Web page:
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Resume & Cover Letter

Great Resume Examples for Teens

Posted by Glassdoor Team

Career Advice Experts

Last Updated June 29, 2021

Guide Overview

What is a teen resume?How to write a resume for teensWhat to include in a teen resumeResume examples for teens

Guide Overview

Resumes for teens

If you're a teen looking to write a stellar resume to get your first or second job or a volunteer position, you've come to the right place. While you may not have a lot of experience, writing a good resume will help you stand out among applicants and show the hiring manager who you are and what you bring to the table. Here we explore how to write a resume for teens, what to include in your high school resume, and resume examples for teens you can use as a guide when crafting your own.

What is a teen resume?

A teen resume, or a high school resume, is a resume created by a person who is still in their teens and has little to no work experience. While not all teenagers work during their high school years, many do, which is when a teen resume will come in handy. Additionally, teens may need resumes to complete volunteer work or internships before going to college. Teenagers may also need to provide a resume as part of their college application in some instances.

Regardless of the reason a teen may need or choose to create a resume, crafting a strong resume is great practice for entering the working world and can help prepare teens for what to expect when searching for career-related jobs.

How to write a resume for teens

Here a few steps you can follow when crafting your teen resume:

  1. Determine what your resume will be used for. Knowing how you’ll use your resume is important to ensure you cater your resume to the person or organization that will be reading it. Understanding your audience will also give you a better idea of what should be included in your teen resume. For example, if you’re applying for a volunteer position, you’ll want to include any previous instances of volunteer experience you have. For a work position, you’ll want to include any examples of previous work experience or educational experience related to the job.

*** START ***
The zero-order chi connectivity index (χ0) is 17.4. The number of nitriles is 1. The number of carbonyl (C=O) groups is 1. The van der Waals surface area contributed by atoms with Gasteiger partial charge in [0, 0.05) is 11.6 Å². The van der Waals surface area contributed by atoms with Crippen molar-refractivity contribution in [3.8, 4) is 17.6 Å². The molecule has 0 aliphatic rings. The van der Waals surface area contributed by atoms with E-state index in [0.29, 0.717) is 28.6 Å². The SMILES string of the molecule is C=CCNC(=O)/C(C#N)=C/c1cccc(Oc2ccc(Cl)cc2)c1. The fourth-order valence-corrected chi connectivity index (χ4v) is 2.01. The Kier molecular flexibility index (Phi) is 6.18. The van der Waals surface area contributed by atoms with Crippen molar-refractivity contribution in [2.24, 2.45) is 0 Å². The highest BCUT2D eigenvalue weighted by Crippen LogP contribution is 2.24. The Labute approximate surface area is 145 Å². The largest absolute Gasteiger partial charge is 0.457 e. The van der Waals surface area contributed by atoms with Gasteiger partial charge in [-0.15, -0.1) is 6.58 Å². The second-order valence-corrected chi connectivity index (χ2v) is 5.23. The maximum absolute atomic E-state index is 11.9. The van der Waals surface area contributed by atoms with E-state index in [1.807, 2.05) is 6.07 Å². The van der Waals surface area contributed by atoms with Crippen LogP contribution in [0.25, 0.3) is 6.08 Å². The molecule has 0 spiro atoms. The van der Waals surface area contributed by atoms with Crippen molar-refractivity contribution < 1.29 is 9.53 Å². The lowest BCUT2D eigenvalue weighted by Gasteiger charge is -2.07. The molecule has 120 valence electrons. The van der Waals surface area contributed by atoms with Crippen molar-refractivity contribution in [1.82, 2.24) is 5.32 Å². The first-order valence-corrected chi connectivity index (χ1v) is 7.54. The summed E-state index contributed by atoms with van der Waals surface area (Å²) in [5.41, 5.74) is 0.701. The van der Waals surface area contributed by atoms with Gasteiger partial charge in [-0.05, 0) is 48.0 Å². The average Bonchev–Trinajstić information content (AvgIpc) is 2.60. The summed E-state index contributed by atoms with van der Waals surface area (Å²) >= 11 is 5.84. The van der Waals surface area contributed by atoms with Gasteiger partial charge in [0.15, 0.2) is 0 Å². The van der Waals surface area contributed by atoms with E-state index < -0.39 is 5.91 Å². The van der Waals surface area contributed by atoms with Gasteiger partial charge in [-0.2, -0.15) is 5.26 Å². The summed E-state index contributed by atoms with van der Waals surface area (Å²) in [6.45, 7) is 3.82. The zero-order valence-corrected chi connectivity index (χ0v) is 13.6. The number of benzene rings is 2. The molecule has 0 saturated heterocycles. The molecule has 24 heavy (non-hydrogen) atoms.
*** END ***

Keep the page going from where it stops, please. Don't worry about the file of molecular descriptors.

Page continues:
2. Start with an outline. Creating an outline of all of your relevant experience is a great way to see everything you have to offer and can include. Jot down both paid and unpaid experiences as well as any related volunteer work, youth groups, extracurricular activities, school experiences, and sports participation.
  3. List your skills. In addition to experiences, you’ll also want to write down all of the relevant skills you possess that directly relate to the position you’re applying for. These can be skills you inherently have, have obtained through training or coursework, or have gotten through other work or volunteer positions.
  4. Only include the most relevant information. Most hiring managers and recruiters understand that teenagers do not have a lot of previous experience, so stuffing your resume full of every little experience you’ve participated in isn’t necessary. Only include the most relevant information as it directly relates to the position or if it’s requested in the job listing or by the hiring manager. Keeping your resume short—no longer than a page—makes it easier for the reader to quickly see what you have to offer.